Why Hobbies Are So Important For Senior Health
It’s easy to develop passions as a young person. Whether we fall into a set of hobbies as kids or find our passions later in life, having a healthy body and an agile mind can help us build a set of interests that will see us through our entire lives. However, as we get older, it can be harder to engage with our passions as the basic responsibilities of life, such as working, raising a family, or tending to personal growth, get in the way. For seniors, reconnecting with an old passion can actually be a crucial part of healthy aging. Whether a senior is living at home and getting some extra help from a service like Seniors Helping Seniors or is set up in an assisted living community or nursing home, keeping hobbies and passions in sight can make a huge difference in how they view the world around them. For many seniors, the time after retirement represents a new freedom to pursue hobbies and interests, helping them to view the years ahead as an exciting moment in life. Every senior should have a hobby to help them enjoy their lives to the fullest, and here’s exactly why.
Hobbies are Actually Healthy
In addition to doing wonders to restore mental health in depressed seniors, hobbies can actually help adults stay physically healthy as well. Whether a senior is interested in a more active pursuit like group walks, swimming, or playing the odd game of golf, or is content to throw themselves into a new obsession with cooking, reading, or playing chess, it can all help foster a much more positive sense of self, a renewed interest in life, and the desire to get up and go rather than waste time in the house all day. For seniors, staying physically healthy isn’t just about putting in the exercise and eating right. A big part of overall health involves being mentally engaged and interested in the world around you. Even though seniors might have it harder in that area, especially if they live in a more closed-off area with limited access to the outside world, it’s still possible to create a sense of interest and wonder in the world by getting a truly engrossing hobby.
Group Activities Foster Connection
For seniors who are interested in stepping out of their comfort zone, there are tons of ways to connect with other people around a certain interest. From book clubs to library readings to wine tastings and cultural events, most cities and even smaller towns have community-oriented programs that exist to connect people with others that feel passionately about a certain subject. Even if an interest feels deeply personal and solitary, there’s no reason not to try and connect with others online via a chat room or message board, and social media can even play a part in helping seniors connect to others with similar interests. When someone is deeply absorbed in an interest or a passion, it’s only a matter of time before they try to find others who share their feelings. Reaching out, whether it involves stepping out into the world and meeting new people, or messaging someone online, is always a positive, healthy step toward living your best life.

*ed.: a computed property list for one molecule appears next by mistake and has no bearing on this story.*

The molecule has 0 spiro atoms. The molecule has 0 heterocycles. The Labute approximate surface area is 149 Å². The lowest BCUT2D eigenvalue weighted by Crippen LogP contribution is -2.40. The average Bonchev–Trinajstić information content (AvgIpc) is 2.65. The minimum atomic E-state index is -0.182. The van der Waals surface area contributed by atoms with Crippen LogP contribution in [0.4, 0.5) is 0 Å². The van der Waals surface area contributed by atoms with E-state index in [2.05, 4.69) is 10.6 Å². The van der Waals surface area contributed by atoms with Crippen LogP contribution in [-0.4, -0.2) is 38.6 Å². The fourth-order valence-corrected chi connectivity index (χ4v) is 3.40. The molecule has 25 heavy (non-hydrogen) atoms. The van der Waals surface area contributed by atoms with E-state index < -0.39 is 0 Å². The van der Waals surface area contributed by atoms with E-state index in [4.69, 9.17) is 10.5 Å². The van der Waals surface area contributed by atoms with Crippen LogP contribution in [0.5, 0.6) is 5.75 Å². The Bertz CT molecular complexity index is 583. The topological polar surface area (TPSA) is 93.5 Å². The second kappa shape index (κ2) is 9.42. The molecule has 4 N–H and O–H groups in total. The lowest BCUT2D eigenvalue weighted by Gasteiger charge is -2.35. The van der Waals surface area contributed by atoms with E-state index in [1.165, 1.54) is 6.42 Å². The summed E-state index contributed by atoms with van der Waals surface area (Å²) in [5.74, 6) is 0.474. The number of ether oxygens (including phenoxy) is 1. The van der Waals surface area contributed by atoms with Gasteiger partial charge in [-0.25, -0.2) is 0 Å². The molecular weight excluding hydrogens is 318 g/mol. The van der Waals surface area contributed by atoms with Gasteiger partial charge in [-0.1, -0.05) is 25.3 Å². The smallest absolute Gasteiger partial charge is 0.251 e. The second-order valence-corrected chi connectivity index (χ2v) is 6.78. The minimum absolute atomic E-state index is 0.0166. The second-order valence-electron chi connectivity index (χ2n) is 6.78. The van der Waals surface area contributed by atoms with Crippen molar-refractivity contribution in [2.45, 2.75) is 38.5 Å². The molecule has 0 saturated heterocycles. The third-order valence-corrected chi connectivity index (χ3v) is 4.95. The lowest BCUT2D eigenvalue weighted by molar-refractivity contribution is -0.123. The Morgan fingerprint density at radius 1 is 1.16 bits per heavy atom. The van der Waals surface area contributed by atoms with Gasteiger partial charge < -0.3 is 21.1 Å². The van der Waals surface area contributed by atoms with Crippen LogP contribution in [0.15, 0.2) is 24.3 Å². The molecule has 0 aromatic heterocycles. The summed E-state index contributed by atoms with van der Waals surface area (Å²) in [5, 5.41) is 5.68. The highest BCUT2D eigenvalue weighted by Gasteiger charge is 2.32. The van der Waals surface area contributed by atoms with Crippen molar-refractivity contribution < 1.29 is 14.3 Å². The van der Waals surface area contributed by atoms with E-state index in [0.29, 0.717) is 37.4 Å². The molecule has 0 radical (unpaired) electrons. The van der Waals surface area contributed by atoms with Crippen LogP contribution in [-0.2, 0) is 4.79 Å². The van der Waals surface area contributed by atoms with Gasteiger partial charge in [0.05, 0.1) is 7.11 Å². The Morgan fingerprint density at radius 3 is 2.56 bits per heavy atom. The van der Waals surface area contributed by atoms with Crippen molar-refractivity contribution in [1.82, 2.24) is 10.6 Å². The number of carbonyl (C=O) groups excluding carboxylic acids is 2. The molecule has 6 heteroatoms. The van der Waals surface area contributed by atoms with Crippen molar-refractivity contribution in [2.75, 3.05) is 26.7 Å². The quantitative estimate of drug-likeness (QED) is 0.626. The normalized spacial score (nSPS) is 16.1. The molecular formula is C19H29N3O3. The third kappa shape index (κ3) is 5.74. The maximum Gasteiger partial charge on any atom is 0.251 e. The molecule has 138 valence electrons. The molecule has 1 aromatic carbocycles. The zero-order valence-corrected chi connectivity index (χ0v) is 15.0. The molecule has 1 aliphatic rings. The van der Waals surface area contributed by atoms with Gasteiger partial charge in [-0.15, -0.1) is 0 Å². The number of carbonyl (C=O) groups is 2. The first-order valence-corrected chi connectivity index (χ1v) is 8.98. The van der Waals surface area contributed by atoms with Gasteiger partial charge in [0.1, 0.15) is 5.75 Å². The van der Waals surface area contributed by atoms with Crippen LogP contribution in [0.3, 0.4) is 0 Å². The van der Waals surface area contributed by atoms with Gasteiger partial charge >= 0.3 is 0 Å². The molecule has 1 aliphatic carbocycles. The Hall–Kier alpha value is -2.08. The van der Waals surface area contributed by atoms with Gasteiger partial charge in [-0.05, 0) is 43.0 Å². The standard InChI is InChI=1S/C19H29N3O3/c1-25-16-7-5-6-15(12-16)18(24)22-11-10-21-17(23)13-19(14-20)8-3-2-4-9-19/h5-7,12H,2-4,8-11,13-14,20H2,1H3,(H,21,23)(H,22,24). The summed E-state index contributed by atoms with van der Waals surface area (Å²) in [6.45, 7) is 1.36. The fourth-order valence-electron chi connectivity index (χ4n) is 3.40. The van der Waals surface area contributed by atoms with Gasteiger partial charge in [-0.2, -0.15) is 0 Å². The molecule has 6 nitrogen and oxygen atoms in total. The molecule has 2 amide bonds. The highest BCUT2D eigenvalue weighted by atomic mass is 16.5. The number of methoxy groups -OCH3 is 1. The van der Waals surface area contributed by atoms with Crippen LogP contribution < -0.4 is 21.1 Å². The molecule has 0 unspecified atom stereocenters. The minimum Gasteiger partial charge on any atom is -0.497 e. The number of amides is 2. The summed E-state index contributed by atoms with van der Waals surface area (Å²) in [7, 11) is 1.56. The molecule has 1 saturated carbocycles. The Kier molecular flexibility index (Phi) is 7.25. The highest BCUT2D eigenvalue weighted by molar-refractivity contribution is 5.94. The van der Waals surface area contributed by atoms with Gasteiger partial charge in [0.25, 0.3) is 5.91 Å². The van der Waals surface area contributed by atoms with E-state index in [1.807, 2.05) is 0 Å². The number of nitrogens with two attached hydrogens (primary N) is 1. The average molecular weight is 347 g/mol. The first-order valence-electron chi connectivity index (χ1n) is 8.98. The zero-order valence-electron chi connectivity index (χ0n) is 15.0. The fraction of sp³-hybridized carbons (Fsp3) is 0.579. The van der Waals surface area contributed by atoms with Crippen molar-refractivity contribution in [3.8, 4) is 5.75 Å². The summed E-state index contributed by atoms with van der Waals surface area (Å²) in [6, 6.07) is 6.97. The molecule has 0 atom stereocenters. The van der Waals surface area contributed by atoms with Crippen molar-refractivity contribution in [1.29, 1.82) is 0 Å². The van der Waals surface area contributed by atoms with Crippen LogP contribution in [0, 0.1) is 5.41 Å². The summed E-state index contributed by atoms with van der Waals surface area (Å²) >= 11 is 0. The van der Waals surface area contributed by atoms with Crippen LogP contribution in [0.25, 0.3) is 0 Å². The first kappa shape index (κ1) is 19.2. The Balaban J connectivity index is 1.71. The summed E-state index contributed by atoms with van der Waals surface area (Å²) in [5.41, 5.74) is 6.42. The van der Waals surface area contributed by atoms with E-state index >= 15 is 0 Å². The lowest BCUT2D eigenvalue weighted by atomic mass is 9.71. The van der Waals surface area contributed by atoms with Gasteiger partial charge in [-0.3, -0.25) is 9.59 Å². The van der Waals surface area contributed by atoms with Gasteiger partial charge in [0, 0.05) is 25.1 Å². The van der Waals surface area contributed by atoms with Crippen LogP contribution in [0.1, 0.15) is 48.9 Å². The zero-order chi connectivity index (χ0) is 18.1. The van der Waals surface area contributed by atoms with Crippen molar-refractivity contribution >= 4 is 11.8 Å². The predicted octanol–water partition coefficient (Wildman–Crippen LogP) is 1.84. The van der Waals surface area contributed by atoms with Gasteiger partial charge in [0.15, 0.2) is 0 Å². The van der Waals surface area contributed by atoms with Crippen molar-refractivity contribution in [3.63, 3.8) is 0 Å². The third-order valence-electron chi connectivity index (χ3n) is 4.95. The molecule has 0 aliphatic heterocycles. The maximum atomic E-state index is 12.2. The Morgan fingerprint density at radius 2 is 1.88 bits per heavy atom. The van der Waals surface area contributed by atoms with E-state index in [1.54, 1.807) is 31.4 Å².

Passions Actually Fuel Serotonin
We all know that serotonin, that helpful compound that decreases when the days get darker in winter and increases when we fall in love, is depression’s worst enemy. But guess what? Serotonin production isn’t just limited to once in a lifetime events like meeting your soulmate or scaling Mount Everest. Serotonin can actually fire up when you start to get passionate about a new interest or hobby. Even though starting on a new routine or engaging with a group of community members in a shared garden plot might not seem earth-shattering, the effect it can have on your brain is huge. Getting involved with a new volunteer organization, spending extra time finishing a special project, and even going out on scenic walks every day can help fight depression and keep seniors interested in what’s ahead for them. Rather than feeling purposeless and tired, hobbies allow seniors to feel reinvigorated, interested in life, and eager to move forward. Having a sense of purpose is hugely important, not just to seniors but to adults in all walks of life. When a senior gets depressed, that sense of purpose, whether it’s connected to being part of a family, a work setting, or a cause, can easily get stripped away. Having the right interests and the time in which to really pursue them, however, can be all a senior needs to get back on track.